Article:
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Sustainable Biofuel to Combat Climate Change

2014 March 4
Shawn Garvin

March 4, 2014
6:49 pm EDT

I’m a supporter of on-the-ground work in academia and how student research programs across the United States are helping to solve our country’s environmental problems, often with assistance from the federal government.

That’s why I was delighted to visit with Dr. Sandeep Kumar and his team of graduate and undergraduate students at Old Dominion University Research Foundation in Norfolk, Virginia.  My visit was timely – EPA had just awarded the team a P3 grant for $15,000.

Garvin Old Dominion

EPA Regional Administrator Shawn M. Garvin with Dr. Sandeep Kumar’s research team at Old Dominion University laboratory.

The students – Jose Garcia, Sergiy Popov, Jonathan Ricci, Caleb Talbot and Paul Wilson — are working with Dr. Kumar on an alternative fuel that not only works but is environmentally sustainable.

We discussed the difficulties in producing sustainable biofuels. While many scientists are working on this issue, sustainability is one of the biggest stumbling blocks they face. We know there are other alternative biofuels available, but we also know there can be an environmental and economic price to pay to produce those fuels.

With sustainability as their key focus, these students are using a technique that could revolutionize our dependence on oil and minimize harmful emissions into the air – a biofuel produced from algae.

The algae being used by the research team is very similar to the kind that can turn a lake or a swimming pool green. Millions of dollars are spent each year to eradicate these algae. But in an ironic twist, those same algae have a beneficial use – they can be used to produce oils that can be refined into biofuels.

This is important research because every time we drive our cars, we produce greenhouse gases that contribute to climate change.

Producing a biofuel from algae is not a new idea. But making it cost effective by using an environmentally sustainable process is, and that’s exactly what Old Dominion University is working hard to accomplish.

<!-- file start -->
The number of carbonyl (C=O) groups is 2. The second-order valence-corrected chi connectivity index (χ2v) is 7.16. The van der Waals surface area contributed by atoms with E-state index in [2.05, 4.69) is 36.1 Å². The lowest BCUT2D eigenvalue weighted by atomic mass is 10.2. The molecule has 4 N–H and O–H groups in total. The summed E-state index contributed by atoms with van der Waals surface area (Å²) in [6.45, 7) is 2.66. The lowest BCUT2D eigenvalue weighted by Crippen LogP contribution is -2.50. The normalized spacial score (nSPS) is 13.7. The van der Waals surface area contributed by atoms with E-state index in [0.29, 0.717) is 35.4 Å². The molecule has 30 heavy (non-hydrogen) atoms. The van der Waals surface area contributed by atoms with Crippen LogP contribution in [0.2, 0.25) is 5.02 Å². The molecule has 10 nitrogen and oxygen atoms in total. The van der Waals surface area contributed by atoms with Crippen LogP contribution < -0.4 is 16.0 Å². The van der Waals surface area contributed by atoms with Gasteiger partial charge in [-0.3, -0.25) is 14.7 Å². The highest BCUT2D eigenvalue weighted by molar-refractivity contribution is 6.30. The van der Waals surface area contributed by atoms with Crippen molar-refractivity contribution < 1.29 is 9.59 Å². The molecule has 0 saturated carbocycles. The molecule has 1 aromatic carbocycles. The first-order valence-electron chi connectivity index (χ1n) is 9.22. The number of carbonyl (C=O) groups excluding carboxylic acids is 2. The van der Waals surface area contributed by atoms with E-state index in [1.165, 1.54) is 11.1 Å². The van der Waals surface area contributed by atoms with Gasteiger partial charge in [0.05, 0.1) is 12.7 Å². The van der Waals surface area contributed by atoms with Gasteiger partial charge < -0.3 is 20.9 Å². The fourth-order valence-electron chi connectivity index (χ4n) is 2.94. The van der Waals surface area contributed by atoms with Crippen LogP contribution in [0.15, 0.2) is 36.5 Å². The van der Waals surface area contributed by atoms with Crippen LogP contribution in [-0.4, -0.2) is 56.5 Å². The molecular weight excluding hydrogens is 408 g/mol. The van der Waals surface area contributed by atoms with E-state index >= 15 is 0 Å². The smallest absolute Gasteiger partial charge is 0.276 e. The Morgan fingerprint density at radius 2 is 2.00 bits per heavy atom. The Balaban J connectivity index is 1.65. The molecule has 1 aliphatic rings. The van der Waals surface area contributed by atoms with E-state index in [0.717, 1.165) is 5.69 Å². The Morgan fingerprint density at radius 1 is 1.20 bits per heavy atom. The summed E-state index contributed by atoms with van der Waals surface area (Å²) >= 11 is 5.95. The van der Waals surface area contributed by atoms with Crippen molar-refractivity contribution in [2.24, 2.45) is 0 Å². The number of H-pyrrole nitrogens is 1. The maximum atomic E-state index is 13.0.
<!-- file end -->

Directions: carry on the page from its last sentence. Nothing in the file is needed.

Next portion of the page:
I left Old Dominion feeling hopeful about our future energy solutions. These young scientists are the current generation of environmental leaders. They are filled with enthusiasm and a commitment for creating innovative ideas that will help solve our nation’s most difficult environmental problems. And, as Regional Administrator, I’m proud that EPA is supporting their work through a P3 Grant. My message to the Old Dominion researchers is, “Keep up the good work!”

Shawn Garvin is EPA’s Regional Administrator for Region 3, overseeing the Agency’s operations in Delaware, D.C., Maryland, Pennsylvania, Virginia, and West Virginia. Shawn’s career in intergovernmental affairs spans more than 20 years at the federal and local levels. 

Editor's Note: The views expressed here are intended to explain EPA policy. They do not change anyone's rights or obligations.

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One Response leave one →
  1. Jason Wall permalink
    March 24, 2014

    Congratulations on the awarded grant.

    Old Dominion University Research Foundation is an exceptional University and deserves recognition for it’s efforts to expand Biotechnology into the future.

    As you partake in expanding the use of algae as a biofuel, remember that herbicide drain off from agricultural use may have unintended collateral damage to your success.

    Glyphosate an extremely popular herbicide for corn another biofuel has been killing off Milkweed, the only food that Monarch butterfly caterpillars eat. Since its introduction in 1993 monarchs populations have plummeted from 1 billion to a record low this year in Mexico of just 33.5 million.

    I realize that you are busy with figuring out the current energy crisis, I just wanted to remind you that each agricultural practice is not an island, be aware that your success should not lead to the concentric beliefs that lead to Hegemony.

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